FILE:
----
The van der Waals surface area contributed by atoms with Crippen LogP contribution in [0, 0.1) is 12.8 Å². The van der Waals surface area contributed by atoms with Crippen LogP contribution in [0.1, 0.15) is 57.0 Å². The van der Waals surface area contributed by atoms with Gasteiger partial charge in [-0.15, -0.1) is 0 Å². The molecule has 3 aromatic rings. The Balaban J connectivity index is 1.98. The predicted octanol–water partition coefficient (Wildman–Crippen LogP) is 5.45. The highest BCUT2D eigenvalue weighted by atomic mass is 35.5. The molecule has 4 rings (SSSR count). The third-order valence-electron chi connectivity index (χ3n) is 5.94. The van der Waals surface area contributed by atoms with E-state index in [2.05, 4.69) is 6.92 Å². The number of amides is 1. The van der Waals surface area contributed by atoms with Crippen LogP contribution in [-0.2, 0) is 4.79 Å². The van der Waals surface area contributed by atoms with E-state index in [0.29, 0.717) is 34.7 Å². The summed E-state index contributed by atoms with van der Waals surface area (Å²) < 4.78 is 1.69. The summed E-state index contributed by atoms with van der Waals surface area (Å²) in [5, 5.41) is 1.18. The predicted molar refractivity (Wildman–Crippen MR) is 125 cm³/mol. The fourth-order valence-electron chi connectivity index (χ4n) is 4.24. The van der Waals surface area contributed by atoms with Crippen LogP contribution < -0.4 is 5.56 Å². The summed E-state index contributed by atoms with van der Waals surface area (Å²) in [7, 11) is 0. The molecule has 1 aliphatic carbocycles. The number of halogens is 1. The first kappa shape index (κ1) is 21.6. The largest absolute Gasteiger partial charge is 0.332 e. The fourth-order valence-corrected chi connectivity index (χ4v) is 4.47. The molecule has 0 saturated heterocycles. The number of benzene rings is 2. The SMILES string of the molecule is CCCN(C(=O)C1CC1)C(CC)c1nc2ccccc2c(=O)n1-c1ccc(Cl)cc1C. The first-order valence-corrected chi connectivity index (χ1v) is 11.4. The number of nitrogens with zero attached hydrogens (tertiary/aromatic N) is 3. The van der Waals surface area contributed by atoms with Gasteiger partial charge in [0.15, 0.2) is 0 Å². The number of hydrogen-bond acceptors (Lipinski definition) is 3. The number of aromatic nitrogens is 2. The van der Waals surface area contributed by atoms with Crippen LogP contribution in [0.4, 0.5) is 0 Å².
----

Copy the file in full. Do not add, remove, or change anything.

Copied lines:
The van der Waals surface area contributed by atoms with Crippen LogP contribution in [0, 0.1) is 12.8 Å². The van der Waals surface area contributed by atoms with Crippen LogP contribution in [0.1, 0.15) is 57.0 Å². The van der Waals surface area contributed by atoms with Gasteiger partial charge in [-0.15, -0.1) is 0 Å². The molecule has 3 aromatic rings. The Balaban J connectivity index is 1.98. The predicted octanol–water partition coefficient (Wildman–Crippen LogP) is 5.45. The highest BCUT2D eigenvalue weighted by atomic mass is 35.5. The molecule has 4 rings (SSSR count). The third-order valence-electron chi connectivity index (χ3n) is 5.94. The van der Waals surface area contributed by atoms with E-state index in [2.05, 4.69) is 6.92 Å². The number of amides is 1. The van der Waals surface area contributed by atoms with Crippen LogP contribution in [-0.2, 0) is 4.79 Å². The van der Waals surface area contributed by atoms with E-state index in [0.29, 0.717) is 34.7 Å². The summed E-state index contributed by atoms with van der Waals surface area (Å²) < 4.78 is 1.69. The summed E-state index contributed by atoms with van der Waals surface area (Å²) in [5, 5.41) is 1.18. The predicted molar refractivity (Wildman–Crippen MR) is 125 cm³/mol. The fourth-order valence-electron chi connectivity index (χ4n) is 4.24. The van der Waals surface area contributed by atoms with Crippen LogP contribution < -0.4 is 5.56 Å². The summed E-state index contributed by atoms with van der Waals surface area (Å²) in [7, 11) is 0. The molecule has 1 aliphatic carbocycles. The number of halogens is 1. The first kappa shape index (κ1) is 21.6. The largest absolute Gasteiger partial charge is 0.332 e. The fourth-order valence-corrected chi connectivity index (χ4v) is 4.47. The molecule has 0 saturated heterocycles. The number of benzene rings is 2. The SMILES string of the molecule is CCCN(C(=O)C1CC1)C(CC)c1nc2ccccc2c(=O)n1-c1ccc(Cl)cc1C. The first-order valence-corrected chi connectivity index (χ1v) is 11.4. The number of nitrogens with zero attached hydrogens (tertiary/aromatic N) is 3. The van der Waals surface area contributed by atoms with Gasteiger partial charge in [0.15, 0.2) is 0 Å². The number of hydrogen-bond acceptors (Lipinski definition) is 3. The number of aromatic nitrogens is 2. The van der Waals surface area contributed by atoms with Crippen LogP contribution in [0.4, 0.5) is 0 Å².